Morioka to Ninohe
Distance: 58 miles
Total Distance: 1428 miles
Photo Album

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Although it was very hot and we didn’t have a tailwind to help us along today, the scenery was much nicer and we had an interesting campsite at the end of the day.

We woke early at the campsite in Morioka, packed up and said good-bye to our biker friends, who gave us a very cheerful farewell. We had stopped just southwest of the main city, and spent an hour getting into and through the center. Morioka seemed unexpectedly large to us, especially after a week of riding through small coastal and mountain villages! We made it through all the traffic safely, and rode on until we came to a major fork in the road–and a big decision about our route through Tohoku. We could take a more indirect road that went over the mountains and past Towada-ko (a famous crater lake south of Aomori) or else stay on the 4 and go south of the Shimokita Peninsula and around to Aomori. We opted for the second choice, since it would be quicker and still allowed us to see some of the coastline around Mutsu Bay.

We spent a few hours riding in quite a bit of traffic, although we had gotten out of the huge agricultural valley and were now climbing gently through some foothills. We enjoyed the relative calm as the towns grew smaller and pine forests began to dominate the landscape again. It was one of the hottest days we have had so far in Japan, so we rode a little slower than usual–also, we were lacking the great tailwind that had pushed us through the miles south of Morioka!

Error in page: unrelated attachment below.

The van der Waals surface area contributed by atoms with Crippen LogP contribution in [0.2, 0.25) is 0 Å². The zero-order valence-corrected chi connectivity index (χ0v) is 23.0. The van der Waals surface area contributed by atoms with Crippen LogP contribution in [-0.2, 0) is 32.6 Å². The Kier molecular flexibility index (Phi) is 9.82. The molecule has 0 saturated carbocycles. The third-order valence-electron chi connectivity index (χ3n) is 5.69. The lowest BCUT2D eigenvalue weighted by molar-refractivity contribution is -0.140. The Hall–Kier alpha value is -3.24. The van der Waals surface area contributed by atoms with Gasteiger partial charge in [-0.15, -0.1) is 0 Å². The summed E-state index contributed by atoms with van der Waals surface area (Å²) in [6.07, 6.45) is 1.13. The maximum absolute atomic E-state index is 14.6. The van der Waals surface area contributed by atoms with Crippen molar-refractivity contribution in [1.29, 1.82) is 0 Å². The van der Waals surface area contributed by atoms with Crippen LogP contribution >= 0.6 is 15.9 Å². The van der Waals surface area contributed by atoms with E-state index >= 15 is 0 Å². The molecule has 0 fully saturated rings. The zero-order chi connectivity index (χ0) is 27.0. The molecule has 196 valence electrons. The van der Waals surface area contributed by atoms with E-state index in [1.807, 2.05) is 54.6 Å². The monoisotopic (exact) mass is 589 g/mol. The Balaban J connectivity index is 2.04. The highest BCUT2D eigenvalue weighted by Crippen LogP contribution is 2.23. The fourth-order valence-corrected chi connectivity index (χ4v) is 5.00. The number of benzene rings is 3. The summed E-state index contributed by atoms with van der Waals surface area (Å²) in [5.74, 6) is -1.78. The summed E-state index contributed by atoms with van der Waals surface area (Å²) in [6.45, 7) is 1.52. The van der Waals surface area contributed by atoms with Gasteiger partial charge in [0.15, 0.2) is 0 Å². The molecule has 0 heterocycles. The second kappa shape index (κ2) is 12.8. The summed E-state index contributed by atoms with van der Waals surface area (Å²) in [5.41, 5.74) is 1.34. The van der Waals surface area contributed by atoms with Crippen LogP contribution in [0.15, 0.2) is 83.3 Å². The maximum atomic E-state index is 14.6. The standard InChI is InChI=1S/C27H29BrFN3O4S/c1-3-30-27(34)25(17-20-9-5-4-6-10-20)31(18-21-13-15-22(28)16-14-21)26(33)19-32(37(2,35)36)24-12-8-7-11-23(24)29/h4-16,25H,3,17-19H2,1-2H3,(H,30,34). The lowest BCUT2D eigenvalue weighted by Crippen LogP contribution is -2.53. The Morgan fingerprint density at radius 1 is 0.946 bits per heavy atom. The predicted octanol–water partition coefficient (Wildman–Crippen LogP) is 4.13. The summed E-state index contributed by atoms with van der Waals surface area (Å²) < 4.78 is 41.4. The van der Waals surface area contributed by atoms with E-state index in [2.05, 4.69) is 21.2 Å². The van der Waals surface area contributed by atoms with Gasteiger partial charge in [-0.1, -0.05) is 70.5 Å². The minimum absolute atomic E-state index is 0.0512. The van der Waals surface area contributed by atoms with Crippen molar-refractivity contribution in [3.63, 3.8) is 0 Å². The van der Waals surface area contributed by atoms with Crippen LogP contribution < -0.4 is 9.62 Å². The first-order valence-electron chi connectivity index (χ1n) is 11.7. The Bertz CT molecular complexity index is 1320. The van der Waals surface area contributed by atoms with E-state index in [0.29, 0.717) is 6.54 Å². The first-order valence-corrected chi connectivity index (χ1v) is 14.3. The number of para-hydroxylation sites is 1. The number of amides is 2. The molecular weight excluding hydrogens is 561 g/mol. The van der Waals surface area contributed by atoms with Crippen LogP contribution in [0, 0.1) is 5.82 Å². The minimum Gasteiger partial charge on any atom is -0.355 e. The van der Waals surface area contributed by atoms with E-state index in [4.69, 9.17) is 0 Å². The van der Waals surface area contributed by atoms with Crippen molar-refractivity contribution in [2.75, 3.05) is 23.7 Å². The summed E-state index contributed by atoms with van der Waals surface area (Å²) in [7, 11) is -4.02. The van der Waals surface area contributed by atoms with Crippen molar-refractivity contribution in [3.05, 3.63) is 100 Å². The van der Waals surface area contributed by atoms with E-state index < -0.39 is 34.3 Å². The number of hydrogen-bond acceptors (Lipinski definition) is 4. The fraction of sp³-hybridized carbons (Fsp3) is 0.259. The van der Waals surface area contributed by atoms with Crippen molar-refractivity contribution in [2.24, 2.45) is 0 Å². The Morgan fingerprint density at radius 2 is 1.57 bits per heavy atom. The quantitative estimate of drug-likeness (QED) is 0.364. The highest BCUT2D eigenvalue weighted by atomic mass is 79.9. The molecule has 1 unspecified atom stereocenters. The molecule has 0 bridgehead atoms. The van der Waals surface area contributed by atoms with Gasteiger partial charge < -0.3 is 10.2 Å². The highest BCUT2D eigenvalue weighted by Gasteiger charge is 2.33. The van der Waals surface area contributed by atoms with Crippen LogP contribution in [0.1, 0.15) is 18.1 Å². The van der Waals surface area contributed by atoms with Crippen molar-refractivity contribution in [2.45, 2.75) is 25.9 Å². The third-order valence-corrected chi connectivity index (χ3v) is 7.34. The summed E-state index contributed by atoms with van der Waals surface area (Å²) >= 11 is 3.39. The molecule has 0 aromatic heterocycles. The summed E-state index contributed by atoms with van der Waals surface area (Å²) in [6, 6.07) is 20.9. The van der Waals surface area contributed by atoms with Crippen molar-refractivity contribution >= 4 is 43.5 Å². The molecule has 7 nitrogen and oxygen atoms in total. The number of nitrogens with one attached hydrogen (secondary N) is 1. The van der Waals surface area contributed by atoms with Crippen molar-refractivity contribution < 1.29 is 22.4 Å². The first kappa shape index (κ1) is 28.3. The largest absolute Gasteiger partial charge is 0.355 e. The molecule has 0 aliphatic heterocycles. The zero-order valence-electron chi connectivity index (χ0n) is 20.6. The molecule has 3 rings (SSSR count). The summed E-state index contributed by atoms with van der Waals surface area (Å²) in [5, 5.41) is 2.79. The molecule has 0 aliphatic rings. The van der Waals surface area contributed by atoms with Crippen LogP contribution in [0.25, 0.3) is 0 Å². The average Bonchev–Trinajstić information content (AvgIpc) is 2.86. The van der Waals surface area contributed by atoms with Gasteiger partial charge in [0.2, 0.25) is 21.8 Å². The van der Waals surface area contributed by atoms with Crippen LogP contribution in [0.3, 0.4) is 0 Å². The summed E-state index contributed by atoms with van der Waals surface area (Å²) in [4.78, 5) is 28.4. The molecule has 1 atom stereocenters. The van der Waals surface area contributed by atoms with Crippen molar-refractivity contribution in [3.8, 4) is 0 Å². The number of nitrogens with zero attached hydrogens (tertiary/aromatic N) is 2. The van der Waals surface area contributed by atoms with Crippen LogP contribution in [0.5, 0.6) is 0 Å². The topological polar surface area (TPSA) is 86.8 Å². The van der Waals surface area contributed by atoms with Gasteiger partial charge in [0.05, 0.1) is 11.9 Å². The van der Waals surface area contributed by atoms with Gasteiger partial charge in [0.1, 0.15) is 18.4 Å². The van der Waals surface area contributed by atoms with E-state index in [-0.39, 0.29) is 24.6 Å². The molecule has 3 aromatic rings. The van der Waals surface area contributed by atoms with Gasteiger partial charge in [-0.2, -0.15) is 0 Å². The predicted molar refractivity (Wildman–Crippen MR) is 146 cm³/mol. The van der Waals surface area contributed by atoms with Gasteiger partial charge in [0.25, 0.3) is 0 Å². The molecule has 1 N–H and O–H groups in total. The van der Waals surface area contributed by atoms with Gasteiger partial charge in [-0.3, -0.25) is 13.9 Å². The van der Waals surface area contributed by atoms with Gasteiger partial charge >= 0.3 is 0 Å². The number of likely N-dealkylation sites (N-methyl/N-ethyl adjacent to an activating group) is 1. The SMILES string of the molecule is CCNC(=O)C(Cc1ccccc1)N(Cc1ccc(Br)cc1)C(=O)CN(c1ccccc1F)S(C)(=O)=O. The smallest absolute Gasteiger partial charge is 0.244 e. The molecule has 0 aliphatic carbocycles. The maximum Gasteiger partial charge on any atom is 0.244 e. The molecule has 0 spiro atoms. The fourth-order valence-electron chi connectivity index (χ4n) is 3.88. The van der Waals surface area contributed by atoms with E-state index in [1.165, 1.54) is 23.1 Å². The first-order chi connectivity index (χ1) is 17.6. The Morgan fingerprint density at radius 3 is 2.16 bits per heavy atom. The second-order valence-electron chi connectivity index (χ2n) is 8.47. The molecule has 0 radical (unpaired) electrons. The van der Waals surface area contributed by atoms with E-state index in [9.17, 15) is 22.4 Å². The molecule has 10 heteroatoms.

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More rice fields on the way out of Morioka

After a nice lunch at a road station in Iwate, we had our longest climb of the day which took us up to the highest point on Route 4 north of Tokyo! After that, the riding was generally easier but our legs were feeling the miles. We looked at our map and decided that we could make it to Ninohe, where we could hopefully find a place to camp for the night. When we finally arrived n Ninohe, we were glad we had made the effort, as it is a very enjoyable town with some nice-looking buildings along the river and around the station. We arrived a little before sunset and found the streets full of activity as people did hteir evening shopping, opened up their restaurants, and chatted with their neighbors.

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Highest point on the 4 north of Tokyo!

We rode just a little uphill from the river to a park marked on the map, and found that it was the site of the Kunohe or “Ninth Door” castle. There is a group of cities in this area of Iwate prefecture, each of which is named numerically for a castle located nearby: Ichinohe, Ninohe, Sannohe, Gonohe, etc. (“First Castle”, “Second Castle”, “Third Castle”, and so on). I’ve tried to find some information about why these castles are named this way, but haven’t found much so far.

In Ninohe, the castle ruins have been preserved to show the original outline of the moat and keep, and the grounds are used for community recreation and sports–it’s a very nice arrangement that helps to protect the historical value of the land while still allowing it to be used by everyone in the town.

We weren’t sure about camping in such a public area, so we picked a quiet corner under some cherry trees and had a cold dinner while the sun went down. The rest of the evening was uneventful, aside from Vicky accidentally pressing the “emergency siren” button instead of the flush mechanism in the park toilet–Japanese plumbing sure is complicated! After it got dark, we pitched our tent and had an early night. We fell asleep on top of ancient castle walls under a sky full of stars, ready for one more long day of riding north.